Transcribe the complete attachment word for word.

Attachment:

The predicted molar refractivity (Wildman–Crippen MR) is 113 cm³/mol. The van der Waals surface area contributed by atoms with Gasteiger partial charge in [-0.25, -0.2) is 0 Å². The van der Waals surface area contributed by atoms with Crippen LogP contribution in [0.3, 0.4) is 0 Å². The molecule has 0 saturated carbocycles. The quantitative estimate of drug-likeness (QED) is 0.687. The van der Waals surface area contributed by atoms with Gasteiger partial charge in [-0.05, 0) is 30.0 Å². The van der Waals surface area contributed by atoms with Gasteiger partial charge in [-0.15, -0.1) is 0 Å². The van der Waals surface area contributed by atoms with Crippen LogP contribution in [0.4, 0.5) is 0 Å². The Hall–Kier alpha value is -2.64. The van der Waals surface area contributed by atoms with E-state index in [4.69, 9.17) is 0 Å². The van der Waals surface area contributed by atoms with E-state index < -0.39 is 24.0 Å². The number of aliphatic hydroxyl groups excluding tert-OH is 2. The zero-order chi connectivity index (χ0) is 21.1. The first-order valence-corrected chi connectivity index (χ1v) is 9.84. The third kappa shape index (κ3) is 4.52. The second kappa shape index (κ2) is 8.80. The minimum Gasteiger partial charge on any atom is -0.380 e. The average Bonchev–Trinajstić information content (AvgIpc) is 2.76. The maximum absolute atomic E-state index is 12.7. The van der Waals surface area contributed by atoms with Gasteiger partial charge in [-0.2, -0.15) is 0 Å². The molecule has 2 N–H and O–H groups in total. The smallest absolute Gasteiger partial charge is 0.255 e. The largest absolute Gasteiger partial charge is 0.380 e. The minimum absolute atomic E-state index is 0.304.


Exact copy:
The predicted molar refractivity (Wildman–Crippen MR) is 113 cm³/mol. The van der Waals surface area contributed by atoms with Gasteiger partial charge in [-0.25, -0.2) is 0 Å². The van der Waals surface area contributed by atoms with Crippen LogP contribution in [0.3, 0.4) is 0 Å². The molecule has 0 saturated carbocycles. The quantitative estimate of drug-likeness (QED) is 0.687. The van der Waals surface area contributed by atoms with Gasteiger partial charge in [-0.05, 0) is 30.0 Å². The van der Waals surface area contributed by atoms with Gasteiger partial charge in [-0.15, -0.1) is 0 Å². The van der Waals surface area contributed by atoms with Crippen LogP contribution in [0.4, 0.5) is 0 Å². The Hall–Kier alpha value is -2.64. The van der Waals surface area contributed by atoms with E-state index in [4.69, 9.17) is 0 Å². The van der Waals surface area contributed by atoms with E-state index < -0.39 is 24.0 Å². The number of aliphatic hydroxyl groups excluding tert-OH is 2. The zero-order chi connectivity index (χ0) is 21.1. The first-order valence-corrected chi connectivity index (χ1v) is 9.84. The third kappa shape index (κ3) is 4.52. The second kappa shape index (κ2) is 8.80. The minimum Gasteiger partial charge on any atom is -0.380 e. The average Bonchev–Trinajstić information content (AvgIpc) is 2.76. The maximum absolute atomic E-state index is 12.7. The van der Waals surface area contributed by atoms with Gasteiger partial charge in [-0.2, -0.15) is 0 Å². The molecule has 2 N–H and O–H groups in total. The smallest absolute Gasteiger partial charge is 0.255 e. The largest absolute Gasteiger partial charge is 0.380 e. The minimum absolute atomic E-state index is 0.304.